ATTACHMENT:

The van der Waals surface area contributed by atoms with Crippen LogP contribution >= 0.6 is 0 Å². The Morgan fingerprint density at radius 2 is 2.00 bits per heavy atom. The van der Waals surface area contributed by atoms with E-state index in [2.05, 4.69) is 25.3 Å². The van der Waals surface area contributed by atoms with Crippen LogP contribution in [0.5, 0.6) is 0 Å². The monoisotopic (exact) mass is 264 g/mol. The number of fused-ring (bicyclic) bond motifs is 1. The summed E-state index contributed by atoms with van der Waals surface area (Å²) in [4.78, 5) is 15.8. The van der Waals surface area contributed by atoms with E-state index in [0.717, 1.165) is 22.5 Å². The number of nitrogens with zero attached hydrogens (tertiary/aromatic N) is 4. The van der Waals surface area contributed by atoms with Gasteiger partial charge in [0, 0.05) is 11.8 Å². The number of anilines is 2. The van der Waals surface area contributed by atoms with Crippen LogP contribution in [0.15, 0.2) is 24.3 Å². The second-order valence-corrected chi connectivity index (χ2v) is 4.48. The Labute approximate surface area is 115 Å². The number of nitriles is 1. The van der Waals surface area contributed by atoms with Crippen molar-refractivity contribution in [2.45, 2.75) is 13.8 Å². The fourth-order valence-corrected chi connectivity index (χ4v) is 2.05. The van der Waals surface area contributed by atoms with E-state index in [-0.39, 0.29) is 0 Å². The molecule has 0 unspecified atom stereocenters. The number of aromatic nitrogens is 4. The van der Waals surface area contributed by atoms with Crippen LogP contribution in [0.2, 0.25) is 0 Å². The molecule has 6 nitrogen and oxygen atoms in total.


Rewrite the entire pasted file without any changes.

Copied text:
The van der Waals surface area contributed by atoms with Crippen LogP contribution >= 0.6 is 0 Å². The Morgan fingerprint density at radius 2 is 2.00 bits per heavy atom. The van der Waals surface area contributed by atoms with E-state index in [2.05, 4.69) is 25.3 Å². The van der Waals surface area contributed by atoms with Crippen LogP contribution in [0.5, 0.6) is 0 Å². The monoisotopic (exact) mass is 264 g/mol. The number of fused-ring (bicyclic) bond motifs is 1. The summed E-state index contributed by atoms with van der Waals surface area (Å²) in [4.78, 5) is 15.8. The van der Waals surface area contributed by atoms with E-state index in [0.717, 1.165) is 22.5 Å². The number of nitrogens with zero attached hydrogens (tertiary/aromatic N) is 4. The van der Waals surface area contributed by atoms with Gasteiger partial charge in [0, 0.05) is 11.8 Å². The number of anilines is 2. The van der Waals surface area contributed by atoms with Crippen LogP contribution in [0.15, 0.2) is 24.3 Å². The second-order valence-corrected chi connectivity index (χ2v) is 4.48. The Labute approximate surface area is 115 Å². The number of nitriles is 1. The van der Waals surface area contributed by atoms with Crippen molar-refractivity contribution in [2.45, 2.75) is 13.8 Å². The fourth-order valence-corrected chi connectivity index (χ4v) is 2.05. The van der Waals surface area contributed by atoms with E-state index in [-0.39, 0.29) is 0 Å². The molecule has 0 unspecified atom stereocenters. The number of aromatic nitrogens is 4. The van der Waals surface area contributed by atoms with Crippen LogP contribution in [0.2, 0.25) is 0 Å². The molecule has 6 nitrogen and oxygen atoms in total.